The Supreme Court concluded by stating that:
Through inverse condemnation the owner may recover to the extent of the diminution in his property's value as measured by the difference in the fair market value of the property immediately before and immediately after the taking. Obviously, not every act or happening injurious to the landowner, his property, or his use thereof is compensable. Thus, to pursue a successful inverse condemnation claim, a plaintiff must demonstrate not only a substantial interference with certain property rights but also that the interference caused a decrease in the fair market value of his land as a whole.
By recording the corridor maps at issue here, which restricted plaintiffs' rights to improve, develop, and subdivide their property for an indefinite period of time, NCDOT effectuated a taking of fundamental property rights. On remand, the trier of fact must determine the value of the loss of these fundamental rights by calculating the value of the land before the corridor map was recorded and the value of the land afterward, taking into account all pertinent factors, including the restriction on each plaintiff's fundamental rights, as well as any effect of the reduced ad valorem taxes. Accordingly, the trial court improperly dismissed plaintiffs' inverse condemnation claim.
Id. at 855-56, 786 S.E.2d at 925-26 (citations and internal quotation marks omitted).
After the case was remanded, the trial court entered the order herein appealed on October 3, 2016, which had followed the instructions given by both Appellate Courts. That order granted Plaintiffs' motion for partial judgment on the pleadings pursuant to Rule 12(c) of the North Carolina Rules of Civil Procedure, finding a taking of Plaintiffs' fundamental property rights had occurred by inverse condemnation; granted Plaintiffs' partial summary judgment finding a taking; and established the rules and procedures by which NCDOT would file plats, appraise Plaintiffs' properties, deposit just compensation, as well as any hearing or trial schedules and procedures as may be required moving forward. NCDOT timely appealed.
“The threshold question is whether this case is properly before us.” Burlington Industries, Inc. v. Richmond County, 90 N.C. App. 577, 579, 369 S.E.2d 119, 120 (1988) (citing In re Watson, 70 N.C. App. 120, 318 S.E.2d 544 (1984), disc. review denied, 313 N.C. 330, 327 S.E.2d 900 (1985)). An order is either “interlocutory or the final determination of the rights of the parties.” N.C. Gen. Stat. § 1A-1, Rule 54(a) (2015). As a general principle, “there is no right to appeal from an interlocutory order.” Darroch v. Lea, 150 N.C. App. 156, 158, 563 S.E.2d 219, 221 (2002) (citation omitted). “An appeal is interlocutory when noticed from an order entered during the pendency of an action, which does not dispose of the entire case and where the trial court must take further action in order to finally determine the rights of all parties involved in the controversy.” Peterson v. Dillman, ___ N.C. App. ___, ___, 782 S.E.2d 362, 365 (2016) (citation omitted). Here, the appealed order did not resolve all issues of this case and is interlocutory. The trial court, along with NCDOT, had further actions required before a final determination of all rights of all parties could be made.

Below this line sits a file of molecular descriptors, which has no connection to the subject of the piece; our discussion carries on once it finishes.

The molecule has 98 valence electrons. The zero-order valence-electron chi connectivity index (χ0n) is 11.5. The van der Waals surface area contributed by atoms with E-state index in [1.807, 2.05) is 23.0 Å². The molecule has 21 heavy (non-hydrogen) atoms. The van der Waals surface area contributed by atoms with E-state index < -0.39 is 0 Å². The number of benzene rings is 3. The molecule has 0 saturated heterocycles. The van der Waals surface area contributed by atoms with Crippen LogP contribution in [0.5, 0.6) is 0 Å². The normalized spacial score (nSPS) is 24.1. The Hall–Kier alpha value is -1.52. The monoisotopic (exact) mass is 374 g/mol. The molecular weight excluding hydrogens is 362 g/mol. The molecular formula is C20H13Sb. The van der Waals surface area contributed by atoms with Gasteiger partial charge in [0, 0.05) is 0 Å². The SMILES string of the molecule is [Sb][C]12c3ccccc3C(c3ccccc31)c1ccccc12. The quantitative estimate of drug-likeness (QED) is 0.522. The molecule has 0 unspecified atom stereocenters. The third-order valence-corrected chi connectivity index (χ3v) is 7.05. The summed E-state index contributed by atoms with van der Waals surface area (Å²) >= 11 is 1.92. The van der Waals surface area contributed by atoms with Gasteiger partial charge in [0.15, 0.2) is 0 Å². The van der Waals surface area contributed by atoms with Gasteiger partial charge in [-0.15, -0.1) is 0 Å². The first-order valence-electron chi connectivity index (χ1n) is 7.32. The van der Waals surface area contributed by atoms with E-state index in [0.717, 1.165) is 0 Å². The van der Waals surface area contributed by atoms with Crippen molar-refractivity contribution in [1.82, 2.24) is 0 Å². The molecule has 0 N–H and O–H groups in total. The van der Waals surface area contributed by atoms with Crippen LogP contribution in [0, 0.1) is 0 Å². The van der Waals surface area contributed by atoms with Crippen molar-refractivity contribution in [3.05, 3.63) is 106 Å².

NCDOT has argued that N.C. Gen. Stat. § 1-277 gives it grounds for immediate review. Section 1-277 states, in pertinent part, that “[a]n appeal may be taken from every judicial order or determination of a judge of a superior or district court, upon or involving a matter of law or legal inference, whether made in or out of session, which affects a substantial right claimed in any action or proceeding.” N.C. Gen. Stat. § 1-277(a) (2015). For this Court to have jurisdiction for interlocutory review of the appealed order, NCDOT, as “the appellant[,] has the burden of showing this Court that the order deprives the appellant of a substantial right which would be jeopardized absent a review prior to a final determination on the merits.” Jeffreys v. Raleigh Oaks Joint Venture, 115 N.C. App. 377, 380, 444 S.E.2d 252, 254 (1994). NCDOT must also bear
the burden of demonstrating that the order from which [it] seeks to appeal is appealable despite its interlocutory nature. Thus, the extent to which an appellant is entitled to immediate interlocutory review of the merits of [its] claims depends upon [it] establishing that the trial court's order deprives the appellant of a right that will be jeopardized absent review prior to final judgment.
Richmond Cnty. Bd. of Educ. v. Cowell, 225 N.C. App. 583, 585, 739 S.E.2d 566, 568 (citations and internal quotation marks omitted), disc. review denied, 367 N.C. 215, 747 S.E.2d 553 (2013). “The appellants must present more than a bare assertion that the order affects a substantial right; they must demonstrate why the order affects a substantial right.” Hoke Cnty. Bd. of Educ. v. State, 198 N.C. App. 274, 277-78, 679 S.E.2d 512, 516 (citation omitted), disc. review denied, 363 N.C. 653, 686 S.E.2d 515 (2009).
“As our Supreme Court candidly admitted, the ‘substantial right’ test is more easily stated than applied. It is usually necessary to resolve the question in each case by considering the particular facts of that case and the procedural context[.]” LaFalce v. Wolcott, 76 N.C. App. 565, 568, 334 S.E.2d 236, 238 (1985) (citation and internal quotation marks omitted). In determining the appealability of interlocutory orders under the substantial right exception, a two-part test has evolved: (1) “the right itself must be ‘substantial,’ ” and (2) “the enforcement of the substantial right must be lost, prejudiced or be less than adequately protected by exception to entry of the interlocutory order.” J & B Slurry Seal Co. v. Mid-South Aviation, Inc., 88 N.C. App. 1, 5-6, 362 S.E.2d 812, 815 (1987).